§ Motion made, and Question proposed, "That the Clause stand part of the Bill."
§ Mr. H. WILLIAMS
I wish to raise a question of administration on this Clause. Sub-section (1, a) provides that quota payments shall not be payable to any officer of Customs and Excise. That seems a little strange, but the explanation may lie in some international agreement. From the first part of this Sub-section it appears that payment has to be made to one officer of the State or of the Commission and that another officer of the State has to examine the receipt. There would appear to be a little unnecessary administration, and the possibility of some loss of money in that arrangement. Probably there is an adequate explanation but I think it ought to be stated.
§ Sir S. CRIPPS
On this Clause I raise another question similar to that just mentioned by the hon. Member for South Croydon (Mr. H. Williams). As I understand Sub-section (1) no entry of any flour for home consumption or use shall be signed by any officer, except upon the surrender to him of a receipt in the prescribed form. Now the quota does not become payable under Clause 3 (2) in respect of imported wheat, until it has been entered, and the receipt, of course, should not he given until payment has been made. There, it seems to me, you have an impasse because the man cannot 518 enter it, until he has given the receipt but the payment is not due until the entry has been made. Thus you have to get the receipt before you make the payment but as the receipt is expressed in Sub-section (1, a) of this Clause to be conclusive evidence that the payment has been made, clearly, the receipt cannot be issued before payment has been made. No doubt there is an adequate explanation but I do not see how this arrangement is going to operate. There is a further question. Under Clause 3 (7) there is a, provision by which when an Order is changed, varying the amount of the quota, the new sum prescribed by the new Order becomes payable "when the payment accrues due." I do not quite understand under Sub-section (1) of this Clause at what moment "payment accrues due" unless it is upon entry. If the money is to be paid before the receipt is obtained, and the receipt handed over in order to effect entry, is the money due and payable at the date when the money is paid for the receipt, or at the date when the goods are actually entered? It may be that there will be different standards of quota payable on those two days. I should like some explanation of these points.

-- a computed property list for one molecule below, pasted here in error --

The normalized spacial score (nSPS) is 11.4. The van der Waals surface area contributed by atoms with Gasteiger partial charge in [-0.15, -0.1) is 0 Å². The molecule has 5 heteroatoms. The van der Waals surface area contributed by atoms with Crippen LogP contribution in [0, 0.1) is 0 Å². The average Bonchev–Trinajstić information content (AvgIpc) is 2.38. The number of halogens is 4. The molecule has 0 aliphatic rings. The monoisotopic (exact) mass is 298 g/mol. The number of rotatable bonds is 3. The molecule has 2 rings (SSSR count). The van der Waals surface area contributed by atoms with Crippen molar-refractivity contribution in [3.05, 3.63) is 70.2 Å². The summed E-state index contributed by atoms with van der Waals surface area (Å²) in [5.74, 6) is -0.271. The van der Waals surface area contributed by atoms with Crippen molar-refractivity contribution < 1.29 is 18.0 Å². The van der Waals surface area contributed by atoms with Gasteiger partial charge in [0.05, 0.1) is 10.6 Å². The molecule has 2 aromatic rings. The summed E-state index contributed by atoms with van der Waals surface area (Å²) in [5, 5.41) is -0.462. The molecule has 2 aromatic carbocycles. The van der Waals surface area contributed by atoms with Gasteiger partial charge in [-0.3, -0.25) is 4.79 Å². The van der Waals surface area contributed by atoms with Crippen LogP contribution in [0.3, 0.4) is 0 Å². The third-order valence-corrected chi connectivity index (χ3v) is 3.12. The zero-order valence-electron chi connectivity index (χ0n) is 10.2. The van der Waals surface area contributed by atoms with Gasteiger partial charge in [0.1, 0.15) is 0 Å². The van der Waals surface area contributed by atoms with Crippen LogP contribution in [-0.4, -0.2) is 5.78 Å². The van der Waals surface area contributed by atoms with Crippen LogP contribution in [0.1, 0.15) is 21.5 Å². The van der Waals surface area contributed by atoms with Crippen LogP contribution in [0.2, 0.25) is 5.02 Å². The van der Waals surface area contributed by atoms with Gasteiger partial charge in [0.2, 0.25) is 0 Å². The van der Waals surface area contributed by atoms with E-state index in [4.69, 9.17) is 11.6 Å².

§ Earl WINTERTON
I must confess that from a purely House of Commons point of view I am always concerned when a machinery Clause of an intricate character, like this, goes through without discussion. We constantly hear in the courts criticisms of the manner in which the House of Commons does its work, and, undoubtedly, during the last 25 years, as any lawyer will tell the Committee, there has been a great increase in the number of cases in which it has been found almost impossible to interpret some Act of Parliament. I make no criticisms of my right hon. Friend the Minister, but I suggest that either he, or preferably a Law Officer, if one is available, should explain these intricate machinery Clauses when, as happens in this case, no Amendments are put down to them. On the Question, "That the Clause stand part of the Bill," an explanation of such a Clause should be offered to the Committee. The points which have been raised, at any rate, call for an answer, and I have no doubt that the Minister will be able to give an answer, but I suppose the Clause would have gone through without discussion if they had not been raised.